As I prepared for Italy, I spent a considerable amount of time wondering if I would like the girls I was spending the summer with. Since we were such small group, I knew it was important I enjoyed being around everyone. On the first optional weekend excursion I realized that there was no question, I loved them. We had travelled to Viterbo and none of us had a plan for the weekend at all. We spent the entire weekend aimlessly wandering around the shops and checking out the different restaurants in the area. Even with nothing exciting planned, I still had the best time.

Realizing that while the places we visit are amazing, most of my memories will come from the people I am with, has helped me not mind the restricted travel. Some of the most fun I have had so far has been in the Palace. Just a few nights ago a few of us got together for an impromptu karaoke party, it was some of the worst singing I have ever heard but I have never laughed so hard.

There are many benefits of being with a smaller group, including being able to have a connection with every person. Another benefit to the small group is that it has created an environment conducive to improving our communication skills. One of the best things we have done to prevent misunderstandings or interpersonal conflicts is learning everyone’s preferred form of communication, whether we are more direct or indirect. Knowing how to communicate with everyone has also allowed us to get closer in a relatively quick amount of time.

Getting to spend my summer traveling alongside ten of the kindest young women I have ever had the pleasure of meeting, let alone call my friends, is something I will always be grateful for. These women have shown me that while the sites we visit are beautiful in their own right, the memories we make together are even more beautiful.

Love from Ariccia – Emma B.

Our first sunset as a group. We spent the whole time dancing around the square taking pictures. (missing Rebecca)

Finding Miracles in Your Journey

I remember vividly when I was at Camp War Eagle signing up to be on the waitlist for the JSB Summer 2021 Study Abroad Program. I had heard of so many interesting stories and was so excited for when it would be my turn to go. When signing up two years ago, I would never have expected it to turn out like this, but I am beyond grateful it did.

Being the first group back to Ariccia in over a year has shown me just how lucky we truly are. The people of Ariccia are so excited to see us here because it gives them hope that things are starting to get better. It puts the biggest smile on café owners’ faces when they see our group all coming in to buy some cappuccinos and ‘cornetti’ which are croissants. It makes me realize how much the pandemic affected business and how the Italian citizens struggled due to the lack of tourism and lockdowns. This program has not only been able to show me the kindness and appreciation in the hearts of Ariccia citizens, but it has also showed me a new side to the program that has never been seen.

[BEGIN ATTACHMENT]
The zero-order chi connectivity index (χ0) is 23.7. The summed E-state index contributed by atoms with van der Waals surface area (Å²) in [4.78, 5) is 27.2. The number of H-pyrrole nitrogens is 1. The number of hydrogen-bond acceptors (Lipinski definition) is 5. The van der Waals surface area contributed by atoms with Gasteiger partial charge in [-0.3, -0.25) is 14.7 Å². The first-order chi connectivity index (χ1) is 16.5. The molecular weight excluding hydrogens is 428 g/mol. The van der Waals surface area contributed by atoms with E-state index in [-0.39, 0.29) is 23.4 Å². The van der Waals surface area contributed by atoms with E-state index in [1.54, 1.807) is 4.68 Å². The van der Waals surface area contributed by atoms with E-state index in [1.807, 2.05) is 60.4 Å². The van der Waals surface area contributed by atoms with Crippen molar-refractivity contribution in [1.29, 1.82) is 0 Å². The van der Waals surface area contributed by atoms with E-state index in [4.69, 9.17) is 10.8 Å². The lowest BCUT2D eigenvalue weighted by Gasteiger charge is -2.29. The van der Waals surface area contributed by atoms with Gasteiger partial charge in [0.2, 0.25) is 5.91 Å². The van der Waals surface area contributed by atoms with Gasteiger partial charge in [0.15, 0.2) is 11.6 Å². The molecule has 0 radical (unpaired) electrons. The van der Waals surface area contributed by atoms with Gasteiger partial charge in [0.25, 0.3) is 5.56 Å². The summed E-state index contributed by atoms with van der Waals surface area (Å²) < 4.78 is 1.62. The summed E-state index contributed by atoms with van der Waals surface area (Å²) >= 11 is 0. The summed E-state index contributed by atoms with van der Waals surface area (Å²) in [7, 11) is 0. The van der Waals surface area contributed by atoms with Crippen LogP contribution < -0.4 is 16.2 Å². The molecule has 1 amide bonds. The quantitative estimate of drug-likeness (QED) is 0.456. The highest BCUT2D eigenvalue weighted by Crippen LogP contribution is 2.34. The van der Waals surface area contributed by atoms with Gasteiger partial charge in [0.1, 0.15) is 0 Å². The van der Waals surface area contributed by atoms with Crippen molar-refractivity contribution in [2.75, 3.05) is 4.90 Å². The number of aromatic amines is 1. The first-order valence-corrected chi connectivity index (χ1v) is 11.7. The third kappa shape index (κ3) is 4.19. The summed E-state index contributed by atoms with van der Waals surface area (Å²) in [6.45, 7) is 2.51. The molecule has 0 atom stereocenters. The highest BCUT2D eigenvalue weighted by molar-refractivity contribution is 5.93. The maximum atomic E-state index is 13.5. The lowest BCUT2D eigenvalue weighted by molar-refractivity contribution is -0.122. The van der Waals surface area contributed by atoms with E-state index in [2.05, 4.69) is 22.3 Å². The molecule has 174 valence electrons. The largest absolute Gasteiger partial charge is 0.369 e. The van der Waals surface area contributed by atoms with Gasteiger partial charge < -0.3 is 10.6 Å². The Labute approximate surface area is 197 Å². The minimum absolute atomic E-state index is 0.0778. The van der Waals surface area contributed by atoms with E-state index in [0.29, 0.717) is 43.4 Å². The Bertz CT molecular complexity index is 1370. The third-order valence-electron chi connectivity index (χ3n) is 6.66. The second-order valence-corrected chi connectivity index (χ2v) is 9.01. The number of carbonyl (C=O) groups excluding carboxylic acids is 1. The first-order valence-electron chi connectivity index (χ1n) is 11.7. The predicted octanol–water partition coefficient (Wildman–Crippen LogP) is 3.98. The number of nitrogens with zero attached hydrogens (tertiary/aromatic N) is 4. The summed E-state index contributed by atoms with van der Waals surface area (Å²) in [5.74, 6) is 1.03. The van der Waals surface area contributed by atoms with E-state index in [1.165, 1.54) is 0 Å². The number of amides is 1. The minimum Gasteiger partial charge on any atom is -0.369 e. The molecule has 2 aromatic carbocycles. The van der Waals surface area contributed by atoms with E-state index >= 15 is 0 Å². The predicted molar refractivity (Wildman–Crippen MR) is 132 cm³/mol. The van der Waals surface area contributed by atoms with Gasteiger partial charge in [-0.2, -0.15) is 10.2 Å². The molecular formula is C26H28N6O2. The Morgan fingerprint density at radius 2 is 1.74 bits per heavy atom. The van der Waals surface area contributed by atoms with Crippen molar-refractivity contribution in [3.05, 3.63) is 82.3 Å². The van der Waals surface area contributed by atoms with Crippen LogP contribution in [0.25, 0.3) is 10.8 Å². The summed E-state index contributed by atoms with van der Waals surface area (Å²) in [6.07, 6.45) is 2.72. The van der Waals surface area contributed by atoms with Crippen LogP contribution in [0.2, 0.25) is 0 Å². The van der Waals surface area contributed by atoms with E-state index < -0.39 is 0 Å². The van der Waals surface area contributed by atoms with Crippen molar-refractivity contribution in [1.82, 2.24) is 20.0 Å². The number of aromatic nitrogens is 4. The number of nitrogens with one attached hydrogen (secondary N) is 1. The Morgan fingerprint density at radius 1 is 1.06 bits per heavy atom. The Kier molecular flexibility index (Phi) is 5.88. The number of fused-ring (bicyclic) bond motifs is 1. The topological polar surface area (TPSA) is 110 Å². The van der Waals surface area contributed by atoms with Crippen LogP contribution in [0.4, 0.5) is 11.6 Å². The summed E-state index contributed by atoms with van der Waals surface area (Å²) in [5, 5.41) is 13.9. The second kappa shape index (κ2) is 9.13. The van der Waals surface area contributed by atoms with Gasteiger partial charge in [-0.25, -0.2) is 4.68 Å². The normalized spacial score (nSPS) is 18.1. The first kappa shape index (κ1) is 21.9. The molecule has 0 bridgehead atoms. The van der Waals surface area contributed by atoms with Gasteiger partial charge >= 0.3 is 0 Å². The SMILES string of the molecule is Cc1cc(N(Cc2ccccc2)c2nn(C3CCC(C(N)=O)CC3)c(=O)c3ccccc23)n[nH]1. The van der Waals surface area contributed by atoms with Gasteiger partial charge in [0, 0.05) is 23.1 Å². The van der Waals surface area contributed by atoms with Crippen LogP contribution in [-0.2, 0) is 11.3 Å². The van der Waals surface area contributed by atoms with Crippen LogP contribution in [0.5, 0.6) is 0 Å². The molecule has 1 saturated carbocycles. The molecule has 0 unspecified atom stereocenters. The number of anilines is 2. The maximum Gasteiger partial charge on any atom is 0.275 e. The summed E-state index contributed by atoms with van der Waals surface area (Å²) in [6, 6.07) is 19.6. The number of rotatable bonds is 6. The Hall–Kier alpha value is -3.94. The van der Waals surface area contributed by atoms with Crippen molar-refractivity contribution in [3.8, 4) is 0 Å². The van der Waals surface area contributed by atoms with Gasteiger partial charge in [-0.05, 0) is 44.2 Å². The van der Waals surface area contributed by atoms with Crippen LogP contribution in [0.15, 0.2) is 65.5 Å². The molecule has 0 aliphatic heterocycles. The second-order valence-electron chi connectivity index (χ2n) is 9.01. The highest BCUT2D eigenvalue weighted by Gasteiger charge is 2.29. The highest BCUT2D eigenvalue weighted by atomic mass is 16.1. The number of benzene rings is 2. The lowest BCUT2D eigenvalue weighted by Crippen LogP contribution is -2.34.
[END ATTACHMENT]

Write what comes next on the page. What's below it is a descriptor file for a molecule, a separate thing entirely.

Since we are not able to use public transportation, there are places we would normally go to but unfortunately, we cannot this time. This is actually allowing us to be able to go see places and sites that JSB students have never gotten to see before. 

One of the places we visited was the Royal Palace of Caserta, and we were the first JSB group to go in several years. It is the largest royal palace in the world and it definitely lives up to it. I was awestruck at how beautiful and breathtaking it was. There was a beautiful garden that had a long flowing waterfall and a huge field of flowers. 

We also were able to go to Matera for the weekend and stayed in a cave hotel. It will forever be the coolest hotel I have and will ever stay in. We talked so much about how amazing and wonderful staying in a cave hotel was that I would not be surprised if our program directors take Matera into consideration for future JSB groups.

I think that this was the perfect time for me to attend this program, and in a way, I feel as if it was fate. I have learned not to take things for granted and to live in the moment and take it all in. I do not think my eighteen-year-old self realized what a once-in-a lifetime opportunity she was going to get when she signed up for the waitlist in 2019, but I can say that it is even better than she could have imagined in her wildest dreams. 


Dozier Dansby

The gorgeous waterfall in the garden of the Royal Palace of Caserta with statues at the bottom of the falls.